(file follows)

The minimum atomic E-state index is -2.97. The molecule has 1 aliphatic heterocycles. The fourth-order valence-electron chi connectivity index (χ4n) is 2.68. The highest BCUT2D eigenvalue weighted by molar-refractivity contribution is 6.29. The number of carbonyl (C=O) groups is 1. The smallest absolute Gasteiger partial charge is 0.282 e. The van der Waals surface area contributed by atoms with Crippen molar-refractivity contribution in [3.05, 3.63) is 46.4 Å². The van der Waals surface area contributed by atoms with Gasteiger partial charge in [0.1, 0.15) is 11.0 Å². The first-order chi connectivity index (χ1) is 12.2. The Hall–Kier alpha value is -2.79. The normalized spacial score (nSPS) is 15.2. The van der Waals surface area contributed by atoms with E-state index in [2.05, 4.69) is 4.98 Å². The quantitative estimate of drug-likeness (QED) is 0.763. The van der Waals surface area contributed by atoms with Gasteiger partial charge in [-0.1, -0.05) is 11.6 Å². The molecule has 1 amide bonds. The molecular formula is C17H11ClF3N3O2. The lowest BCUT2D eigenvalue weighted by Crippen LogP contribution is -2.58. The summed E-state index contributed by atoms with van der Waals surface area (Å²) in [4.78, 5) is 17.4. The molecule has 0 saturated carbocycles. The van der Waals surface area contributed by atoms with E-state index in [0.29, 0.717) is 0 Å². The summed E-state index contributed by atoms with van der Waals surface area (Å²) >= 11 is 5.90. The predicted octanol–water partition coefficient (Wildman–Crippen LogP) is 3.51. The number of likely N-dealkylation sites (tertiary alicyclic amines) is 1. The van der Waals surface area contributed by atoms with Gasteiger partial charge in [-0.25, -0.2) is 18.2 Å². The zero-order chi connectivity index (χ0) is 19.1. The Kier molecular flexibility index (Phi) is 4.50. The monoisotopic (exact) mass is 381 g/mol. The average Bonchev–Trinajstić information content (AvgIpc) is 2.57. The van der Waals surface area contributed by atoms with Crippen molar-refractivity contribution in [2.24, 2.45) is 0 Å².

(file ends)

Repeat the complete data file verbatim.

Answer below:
The minimum atomic E-state index is -2.97. The molecule has 1 aliphatic heterocycles. The fourth-order valence-electron chi connectivity index (χ4n) is 2.68. The highest BCUT2D eigenvalue weighted by molar-refractivity contribution is 6.29. The number of carbonyl (C=O) groups is 1. The smallest absolute Gasteiger partial charge is 0.282 e. The van der Waals surface area contributed by atoms with Crippen molar-refractivity contribution in [3.05, 3.63) is 46.4 Å². The van der Waals surface area contributed by atoms with Gasteiger partial charge in [0.1, 0.15) is 11.0 Å². The first-order chi connectivity index (χ1) is 12.2. The Hall–Kier alpha value is -2.79. The normalized spacial score (nSPS) is 15.2. The van der Waals surface area contributed by atoms with E-state index in [2.05, 4.69) is 4.98 Å². The quantitative estimate of drug-likeness (QED) is 0.763. The van der Waals surface area contributed by atoms with Gasteiger partial charge in [-0.1, -0.05) is 11.6 Å². The molecule has 1 amide bonds. The molecular formula is C17H11ClF3N3O2. The lowest BCUT2D eigenvalue weighted by Crippen LogP contribution is -2.58. The summed E-state index contributed by atoms with van der Waals surface area (Å²) in [4.78, 5) is 17.4. The molecule has 0 saturated carbocycles. The van der Waals surface area contributed by atoms with E-state index in [0.29, 0.717) is 0 Å². The summed E-state index contributed by atoms with van der Waals surface area (Å²) >= 11 is 5.90. The predicted octanol–water partition coefficient (Wildman–Crippen LogP) is 3.51. The number of likely N-dealkylation sites (tertiary alicyclic amines) is 1. The van der Waals surface area contributed by atoms with Gasteiger partial charge in [-0.25, -0.2) is 18.2 Å². The zero-order chi connectivity index (χ0) is 19.1. The Kier molecular flexibility index (Phi) is 4.50. The monoisotopic (exact) mass is 381 g/mol. The average Bonchev–Trinajstić information content (AvgIpc) is 2.57. The van der Waals surface area contributed by atoms with Crippen molar-refractivity contribution in [2.24, 2.45) is 0 Å².